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Publication numberUS4454563 A
Publication typeGrant
Application numberUS 06/398,458
Publication dateJun 12, 1984
Filing dateJul 14, 1982
Priority dateJul 14, 1982
Fee statusLapsed
Publication number06398458, 398458, US 4454563 A, US 4454563A, US-A-4454563, US4454563 A, US4454563A
InventorsStephen A. James
Original AssigneeHoneywell Inc.
Export CitationBiBTeX, EndNote, RefMan
External Links: USPTO, USPTO Assignment, Espacenet
Electrical capacitor
US 4454563 A
In a wound capacitor, in combination: a capacitance roll including electrodes spaced by dielectric layers, the electrodes projecting separately to opposite ends of the roll; a pair of discs at the ends of the roll and shaped to conform with the ends of the roll, each disc having a first, roughened surface for intimately engaging the electrode at the end of the roll, and having a conductor extending generally axially away from a second surface thereof, each conductor having an offset spaced from the disc, and structure maintaining the discs in contact with the ends of the roll.
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The embodiments of the invention in which an exclusive property or right is claimed are defined as follows:
1. A wound capacitor comprising, in combination:
a helical capacitance roll having a mandrel hole extending axially therethrough and including electrodes spaced by dielectric layers, the electrodes projecting separately to opposite ends of the roll;
a pair of connecting discs at the ends of said roll having axial apertures and shaped to conform with said ends of said roll, each said disc having a first, roughened surface intimately engaging the electrode at an end of said roll, and having a conductor extending away from a site on a second surface thereof radially outward of said axis;
a rigid plastic fastener passing through said apertures and said hole from a head at one end to a nut threaded on the other end thereof to form a unitary assembly;
and protective means enclosing said assembly with said conductors extending therefrom at opposite ends thereof.

This invention relates to the field of electrical engineering, and particularly to the design of wound electrical capacitors.


It is well known to construct electrical capacitors by winding on a mandrel a roll comprising layers of dielectric material separating layers of electrical conductors which comprise the electrodes of the capacitor. The winding is formed so that one electrode projects to the edge of the roll only at the other end. After the roll is secured with an outer tape, it is removed from the mandrel: connections must now be made to the electrodes.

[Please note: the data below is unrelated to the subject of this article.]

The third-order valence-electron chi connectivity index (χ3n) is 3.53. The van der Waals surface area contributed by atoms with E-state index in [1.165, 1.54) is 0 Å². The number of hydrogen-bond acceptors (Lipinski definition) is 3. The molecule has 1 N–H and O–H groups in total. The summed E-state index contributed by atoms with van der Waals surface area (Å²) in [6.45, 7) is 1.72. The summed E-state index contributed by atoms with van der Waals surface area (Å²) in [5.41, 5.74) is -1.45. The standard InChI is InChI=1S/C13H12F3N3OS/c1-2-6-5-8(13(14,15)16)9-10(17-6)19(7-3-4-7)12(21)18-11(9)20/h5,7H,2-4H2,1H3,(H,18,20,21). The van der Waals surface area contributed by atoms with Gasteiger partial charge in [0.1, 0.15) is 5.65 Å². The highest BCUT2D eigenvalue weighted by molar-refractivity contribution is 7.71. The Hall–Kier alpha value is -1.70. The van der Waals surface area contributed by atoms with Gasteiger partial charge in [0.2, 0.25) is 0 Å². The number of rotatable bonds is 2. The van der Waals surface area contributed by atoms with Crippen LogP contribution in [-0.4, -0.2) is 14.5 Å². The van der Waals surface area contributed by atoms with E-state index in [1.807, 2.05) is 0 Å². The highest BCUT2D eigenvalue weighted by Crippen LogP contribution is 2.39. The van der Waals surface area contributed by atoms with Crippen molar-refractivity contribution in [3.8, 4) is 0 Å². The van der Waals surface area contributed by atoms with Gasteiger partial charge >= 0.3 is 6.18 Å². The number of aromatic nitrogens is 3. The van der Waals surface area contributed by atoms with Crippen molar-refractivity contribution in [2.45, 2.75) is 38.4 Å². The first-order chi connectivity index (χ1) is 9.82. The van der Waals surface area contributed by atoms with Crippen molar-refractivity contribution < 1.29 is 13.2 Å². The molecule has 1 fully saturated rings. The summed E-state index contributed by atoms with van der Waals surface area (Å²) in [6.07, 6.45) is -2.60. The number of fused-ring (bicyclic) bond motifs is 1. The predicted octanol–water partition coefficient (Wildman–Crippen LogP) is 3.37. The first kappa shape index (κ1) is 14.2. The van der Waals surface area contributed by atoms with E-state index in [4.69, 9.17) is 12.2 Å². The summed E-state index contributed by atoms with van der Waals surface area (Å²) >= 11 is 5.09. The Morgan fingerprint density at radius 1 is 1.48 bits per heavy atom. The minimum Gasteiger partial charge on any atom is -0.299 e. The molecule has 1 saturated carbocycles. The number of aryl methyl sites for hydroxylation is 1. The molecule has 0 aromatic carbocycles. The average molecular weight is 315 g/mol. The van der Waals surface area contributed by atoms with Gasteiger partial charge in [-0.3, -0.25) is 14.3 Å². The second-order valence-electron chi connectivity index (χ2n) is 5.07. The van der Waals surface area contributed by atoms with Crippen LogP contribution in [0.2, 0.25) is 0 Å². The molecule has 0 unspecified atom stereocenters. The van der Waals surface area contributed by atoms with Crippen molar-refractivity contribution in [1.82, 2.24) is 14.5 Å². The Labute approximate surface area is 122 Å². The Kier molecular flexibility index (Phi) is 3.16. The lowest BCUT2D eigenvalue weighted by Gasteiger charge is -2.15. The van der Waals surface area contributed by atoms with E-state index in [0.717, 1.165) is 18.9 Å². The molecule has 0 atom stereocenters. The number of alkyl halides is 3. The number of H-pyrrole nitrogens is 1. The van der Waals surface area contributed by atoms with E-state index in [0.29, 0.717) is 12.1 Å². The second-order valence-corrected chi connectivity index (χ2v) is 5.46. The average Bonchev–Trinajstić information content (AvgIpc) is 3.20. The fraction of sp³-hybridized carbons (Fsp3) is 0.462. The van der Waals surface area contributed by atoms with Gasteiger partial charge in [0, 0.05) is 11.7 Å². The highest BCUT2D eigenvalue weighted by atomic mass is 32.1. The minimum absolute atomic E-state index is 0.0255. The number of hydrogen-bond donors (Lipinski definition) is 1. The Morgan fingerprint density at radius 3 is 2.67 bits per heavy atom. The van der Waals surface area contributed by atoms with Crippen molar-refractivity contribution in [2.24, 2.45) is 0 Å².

Heretofore there has been no completely satisfactory way of making connections to the electrodes which will give continuous, reliable service through repeated temperature changes and regardless of the mechanical vibration such components must undergo in service.


The present invention comprises an arrangement by which reliable connections are made to the electrodes of the capacitor by the use of discs carrying conductors or leads and having spiked or roughened surfaces for engaging the electrodes, the assembly being completed by a fastener passing through the mandrel hole in the capacitor roll or section.

Various advantages and features of novelty which characterize the invention are pointed out with particularity in the claims annexed hereto and forming a part hereof. However, for a better understanding of the invention, its advantages, and objects attained by its use, reference should be had to the drawing which forms a further part hereof, and to the accompanying descriptive matter, in which there is illustrated and described a preferred embodiment of the invention.


In the drawing, in which like reference numerals identify corresponding parts throughout the several views,

FIG. 1 is an exploded view of a capacitor according to the invention while being assembled, and